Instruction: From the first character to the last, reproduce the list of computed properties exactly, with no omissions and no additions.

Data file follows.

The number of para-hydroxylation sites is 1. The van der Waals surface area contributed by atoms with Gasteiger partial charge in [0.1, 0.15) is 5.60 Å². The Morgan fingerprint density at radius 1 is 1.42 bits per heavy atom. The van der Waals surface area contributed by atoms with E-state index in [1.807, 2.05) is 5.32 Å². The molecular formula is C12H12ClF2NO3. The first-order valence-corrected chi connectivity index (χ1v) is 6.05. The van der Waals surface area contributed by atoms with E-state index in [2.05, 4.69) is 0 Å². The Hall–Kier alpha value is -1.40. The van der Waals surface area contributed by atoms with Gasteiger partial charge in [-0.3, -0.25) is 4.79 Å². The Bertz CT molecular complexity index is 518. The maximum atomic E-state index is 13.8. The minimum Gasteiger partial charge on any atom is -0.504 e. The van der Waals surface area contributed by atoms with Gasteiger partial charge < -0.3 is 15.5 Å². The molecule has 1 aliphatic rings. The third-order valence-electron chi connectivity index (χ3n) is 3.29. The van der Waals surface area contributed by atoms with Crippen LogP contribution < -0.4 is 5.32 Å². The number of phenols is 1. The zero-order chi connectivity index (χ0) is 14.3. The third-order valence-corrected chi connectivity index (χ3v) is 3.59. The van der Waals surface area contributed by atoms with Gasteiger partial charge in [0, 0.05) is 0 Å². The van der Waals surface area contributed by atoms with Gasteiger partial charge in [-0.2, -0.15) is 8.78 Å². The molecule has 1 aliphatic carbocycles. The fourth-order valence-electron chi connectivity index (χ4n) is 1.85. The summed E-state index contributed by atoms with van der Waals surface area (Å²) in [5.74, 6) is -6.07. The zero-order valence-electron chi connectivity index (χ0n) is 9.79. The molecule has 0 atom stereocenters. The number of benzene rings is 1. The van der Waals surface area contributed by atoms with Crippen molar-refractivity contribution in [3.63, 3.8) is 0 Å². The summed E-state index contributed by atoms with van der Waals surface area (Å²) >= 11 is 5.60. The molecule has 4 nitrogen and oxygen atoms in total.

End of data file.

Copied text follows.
The number of para-hydroxylation sites is 1. The van der Waals surface area contributed by atoms with Gasteiger partial charge in [0.1, 0.15) is 5.60 Å². The Morgan fingerprint density at radius 1 is 1.42 bits per heavy atom. The van der Waals surface area contributed by atoms with E-state index in [1.807, 2.05) is 5.32 Å². The molecular formula is C12H12ClF2NO3. The first-order valence-corrected chi connectivity index (χ1v) is 6.05. The van der Waals surface area contributed by atoms with E-state index in [2.05, 4.69) is 0 Å². The Hall–Kier alpha value is -1.40. The van der Waals surface area contributed by atoms with Gasteiger partial charge in [-0.3, -0.25) is 4.79 Å². The Bertz CT molecular complexity index is 518. The maximum atomic E-state index is 13.8. The minimum Gasteiger partial charge on any atom is -0.504 e. The van der Waals surface area contributed by atoms with Gasteiger partial charge < -0.3 is 15.5 Å². The molecule has 1 aliphatic rings. The third-order valence-electron chi connectivity index (χ3n) is 3.29. The van der Waals surface area contributed by atoms with Crippen LogP contribution < -0.4 is 5.32 Å². The number of phenols is 1. The zero-order chi connectivity index (χ0) is 14.3. The third-order valence-corrected chi connectivity index (χ3v) is 3.59. The van der Waals surface area contributed by atoms with Gasteiger partial charge in [0, 0.05) is 0 Å². The van der Waals surface area contributed by atoms with Gasteiger partial charge in [-0.2, -0.15) is 8.78 Å². The molecule has 1 aliphatic carbocycles. The fourth-order valence-electron chi connectivity index (χ4n) is 1.85. The summed E-state index contributed by atoms with van der Waals surface area (Å²) in [5.74, 6) is -6.07. The zero-order valence-electron chi connectivity index (χ0n) is 9.79. The molecule has 0 atom stereocenters. The number of benzene rings is 1. The van der Waals surface area contributed by atoms with Crippen molar-refractivity contribution in [3.63, 3.8) is 0 Å². The summed E-state index contributed by atoms with van der Waals surface area (Å²) >= 11 is 5.60. The molecule has 4 nitrogen and oxygen atoms in total.